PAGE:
Christchurch Airport communications manager Yvonne Densem says via email: “Many stakeholders have an interest in the review process, but because the process is statutory in nature and currently underway, it’s not appropriate for the airport to comment.”

Rookwood Holdings paid $5 million for land at Templeton in 2017. Satellite image: Google Earth

As noted in last year’s story in The Press, a group of landowners is pushing for the 50 decibel contour to be dropped altogether. That group is led by Yaldhurst’s Brooke McKenzie, the founder of Pacifica Shipping who was behind the now-defunct fast ferries across Cook Strait.

McKenzie, speaking to Newsroom as a plane takes off, defends Mauger.

“He’s made no secret of the fact that he has had interests of land around different areas. I personally don’t know how much he’s got but I don’t think he’s hiding anything there.”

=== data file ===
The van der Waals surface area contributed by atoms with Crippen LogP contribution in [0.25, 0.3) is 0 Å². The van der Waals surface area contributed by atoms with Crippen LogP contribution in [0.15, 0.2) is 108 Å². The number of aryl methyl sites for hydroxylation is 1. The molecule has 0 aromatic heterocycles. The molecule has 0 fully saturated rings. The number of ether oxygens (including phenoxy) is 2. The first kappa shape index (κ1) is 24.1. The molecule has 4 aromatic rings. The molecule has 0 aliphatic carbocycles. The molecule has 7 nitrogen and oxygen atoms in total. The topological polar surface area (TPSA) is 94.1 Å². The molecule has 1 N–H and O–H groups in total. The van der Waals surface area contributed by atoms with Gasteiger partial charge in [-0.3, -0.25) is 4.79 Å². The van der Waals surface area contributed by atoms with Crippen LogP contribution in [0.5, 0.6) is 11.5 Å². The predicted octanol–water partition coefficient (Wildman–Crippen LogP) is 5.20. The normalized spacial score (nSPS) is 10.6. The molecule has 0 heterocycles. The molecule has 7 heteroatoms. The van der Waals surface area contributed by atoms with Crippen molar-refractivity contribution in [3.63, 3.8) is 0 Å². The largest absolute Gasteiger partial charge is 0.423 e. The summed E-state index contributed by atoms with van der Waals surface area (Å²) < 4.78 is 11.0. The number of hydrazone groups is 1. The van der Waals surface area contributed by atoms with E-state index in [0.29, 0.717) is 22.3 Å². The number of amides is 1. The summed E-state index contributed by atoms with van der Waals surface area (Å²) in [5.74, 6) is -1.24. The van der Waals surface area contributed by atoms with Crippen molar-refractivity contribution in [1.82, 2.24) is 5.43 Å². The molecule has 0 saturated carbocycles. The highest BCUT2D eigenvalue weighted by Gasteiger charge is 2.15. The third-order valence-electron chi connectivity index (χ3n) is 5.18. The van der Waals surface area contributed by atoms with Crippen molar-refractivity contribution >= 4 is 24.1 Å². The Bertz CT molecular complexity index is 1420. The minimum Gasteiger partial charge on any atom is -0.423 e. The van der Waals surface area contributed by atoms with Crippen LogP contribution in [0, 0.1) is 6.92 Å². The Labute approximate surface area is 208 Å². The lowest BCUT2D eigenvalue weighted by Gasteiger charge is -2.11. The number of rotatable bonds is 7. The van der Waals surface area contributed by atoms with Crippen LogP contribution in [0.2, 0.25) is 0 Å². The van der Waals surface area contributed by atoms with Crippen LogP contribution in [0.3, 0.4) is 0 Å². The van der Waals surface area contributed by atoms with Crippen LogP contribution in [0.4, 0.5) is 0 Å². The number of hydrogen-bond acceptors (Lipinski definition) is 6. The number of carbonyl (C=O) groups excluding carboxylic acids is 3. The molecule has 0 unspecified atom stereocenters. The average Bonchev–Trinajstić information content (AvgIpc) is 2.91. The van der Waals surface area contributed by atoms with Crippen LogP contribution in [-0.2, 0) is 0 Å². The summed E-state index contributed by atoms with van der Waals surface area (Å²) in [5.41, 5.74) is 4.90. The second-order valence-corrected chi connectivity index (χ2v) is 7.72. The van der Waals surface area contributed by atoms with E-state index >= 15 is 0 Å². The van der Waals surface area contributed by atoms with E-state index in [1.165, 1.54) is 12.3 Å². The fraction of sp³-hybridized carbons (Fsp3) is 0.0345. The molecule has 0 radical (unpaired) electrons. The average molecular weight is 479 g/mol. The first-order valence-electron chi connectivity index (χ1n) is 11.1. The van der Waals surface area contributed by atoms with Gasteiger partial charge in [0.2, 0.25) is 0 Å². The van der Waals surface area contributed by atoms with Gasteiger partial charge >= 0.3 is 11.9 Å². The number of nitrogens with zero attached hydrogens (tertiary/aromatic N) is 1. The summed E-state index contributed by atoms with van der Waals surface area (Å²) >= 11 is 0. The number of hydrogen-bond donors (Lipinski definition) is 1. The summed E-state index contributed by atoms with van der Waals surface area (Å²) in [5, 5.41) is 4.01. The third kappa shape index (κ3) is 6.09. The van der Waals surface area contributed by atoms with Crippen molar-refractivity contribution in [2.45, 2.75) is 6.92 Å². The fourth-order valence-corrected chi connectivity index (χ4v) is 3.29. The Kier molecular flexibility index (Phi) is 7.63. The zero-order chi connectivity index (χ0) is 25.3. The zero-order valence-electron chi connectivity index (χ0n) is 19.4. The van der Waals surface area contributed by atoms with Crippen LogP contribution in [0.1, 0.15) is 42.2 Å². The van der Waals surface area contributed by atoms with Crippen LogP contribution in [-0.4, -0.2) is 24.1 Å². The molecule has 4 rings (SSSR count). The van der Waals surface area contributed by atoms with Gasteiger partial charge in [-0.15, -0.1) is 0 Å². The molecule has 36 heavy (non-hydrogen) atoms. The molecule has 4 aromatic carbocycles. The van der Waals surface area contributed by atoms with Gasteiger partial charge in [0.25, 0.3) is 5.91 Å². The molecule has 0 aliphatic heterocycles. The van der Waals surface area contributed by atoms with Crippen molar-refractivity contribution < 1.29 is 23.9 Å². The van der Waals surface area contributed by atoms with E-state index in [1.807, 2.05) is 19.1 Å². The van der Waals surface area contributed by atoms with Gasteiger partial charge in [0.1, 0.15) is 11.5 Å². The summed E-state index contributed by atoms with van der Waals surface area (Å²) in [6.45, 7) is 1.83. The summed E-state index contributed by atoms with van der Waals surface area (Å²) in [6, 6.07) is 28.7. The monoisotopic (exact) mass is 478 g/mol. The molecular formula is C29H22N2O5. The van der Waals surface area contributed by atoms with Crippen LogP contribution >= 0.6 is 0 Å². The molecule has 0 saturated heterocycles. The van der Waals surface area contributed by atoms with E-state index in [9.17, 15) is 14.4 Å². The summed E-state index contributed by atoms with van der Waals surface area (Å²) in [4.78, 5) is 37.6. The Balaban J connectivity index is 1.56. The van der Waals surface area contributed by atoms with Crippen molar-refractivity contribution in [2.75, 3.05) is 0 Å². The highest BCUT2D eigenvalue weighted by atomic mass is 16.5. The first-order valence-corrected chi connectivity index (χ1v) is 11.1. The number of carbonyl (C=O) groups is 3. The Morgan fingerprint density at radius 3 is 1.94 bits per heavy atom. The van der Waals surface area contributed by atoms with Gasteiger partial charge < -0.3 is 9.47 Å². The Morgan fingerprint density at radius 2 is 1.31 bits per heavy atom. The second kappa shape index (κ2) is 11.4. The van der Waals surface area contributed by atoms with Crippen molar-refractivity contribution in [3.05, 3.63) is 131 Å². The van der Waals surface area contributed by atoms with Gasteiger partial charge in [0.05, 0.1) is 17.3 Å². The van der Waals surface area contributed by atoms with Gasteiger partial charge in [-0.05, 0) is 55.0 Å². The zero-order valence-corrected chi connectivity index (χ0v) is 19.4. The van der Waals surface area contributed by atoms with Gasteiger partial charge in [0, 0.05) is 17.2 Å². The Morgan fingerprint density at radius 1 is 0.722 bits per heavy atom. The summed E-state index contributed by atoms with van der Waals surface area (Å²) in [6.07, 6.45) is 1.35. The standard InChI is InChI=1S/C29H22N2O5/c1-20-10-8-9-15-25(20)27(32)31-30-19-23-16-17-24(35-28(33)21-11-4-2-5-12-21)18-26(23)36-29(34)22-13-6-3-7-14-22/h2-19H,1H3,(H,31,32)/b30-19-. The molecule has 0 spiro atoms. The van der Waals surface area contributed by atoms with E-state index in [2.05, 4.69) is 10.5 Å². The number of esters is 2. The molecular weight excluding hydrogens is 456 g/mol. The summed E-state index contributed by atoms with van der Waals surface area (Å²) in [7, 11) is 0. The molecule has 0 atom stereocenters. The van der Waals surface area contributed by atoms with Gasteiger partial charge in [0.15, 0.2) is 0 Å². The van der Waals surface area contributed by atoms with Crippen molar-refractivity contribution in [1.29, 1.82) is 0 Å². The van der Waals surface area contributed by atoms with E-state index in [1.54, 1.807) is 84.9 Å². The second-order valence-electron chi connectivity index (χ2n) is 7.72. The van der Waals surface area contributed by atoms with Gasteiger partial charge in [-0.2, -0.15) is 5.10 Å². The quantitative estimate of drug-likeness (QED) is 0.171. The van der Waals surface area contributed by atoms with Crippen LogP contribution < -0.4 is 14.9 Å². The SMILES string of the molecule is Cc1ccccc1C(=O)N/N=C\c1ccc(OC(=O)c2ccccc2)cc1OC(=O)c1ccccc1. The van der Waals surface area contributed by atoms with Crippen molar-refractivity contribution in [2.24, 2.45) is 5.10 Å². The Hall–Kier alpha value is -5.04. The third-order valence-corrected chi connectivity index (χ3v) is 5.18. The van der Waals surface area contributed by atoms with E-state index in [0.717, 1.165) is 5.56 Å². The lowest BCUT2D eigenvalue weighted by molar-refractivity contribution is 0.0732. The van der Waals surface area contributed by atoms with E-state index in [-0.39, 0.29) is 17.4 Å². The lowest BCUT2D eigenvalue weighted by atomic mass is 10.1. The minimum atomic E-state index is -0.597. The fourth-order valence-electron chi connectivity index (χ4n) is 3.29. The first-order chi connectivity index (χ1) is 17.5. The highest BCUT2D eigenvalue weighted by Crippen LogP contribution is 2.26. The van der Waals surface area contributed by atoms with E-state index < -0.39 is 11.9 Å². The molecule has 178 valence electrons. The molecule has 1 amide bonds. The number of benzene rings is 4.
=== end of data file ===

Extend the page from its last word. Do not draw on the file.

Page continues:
The debate over Christchurch Airport’s noise contours, restricting land apparently suitable for development, has dragged on for 30 years. The 1992 standard for airport noise management set the limit at 55 decibels, McKenzie says, making Christchurch’s noise contours the most restrictive in the country.

(Newsroom asked NZ Airports if any other airports had a 50 decibel line. Chief executive Kevin Ward replied: “Sorry, we don’t have the technical knowledge to help with that question.”)

Christchurch Airport’s noise contours were confirmed in 2008.

“Unfortunately, the airport has had total control over everything that’s happened,” says McKenzie, who maintains he’d like to subdivide his property, where he’s lived for 37 years, to sell “the monstrosity” of a house he lives in, build a smaller house, and give land to his kids.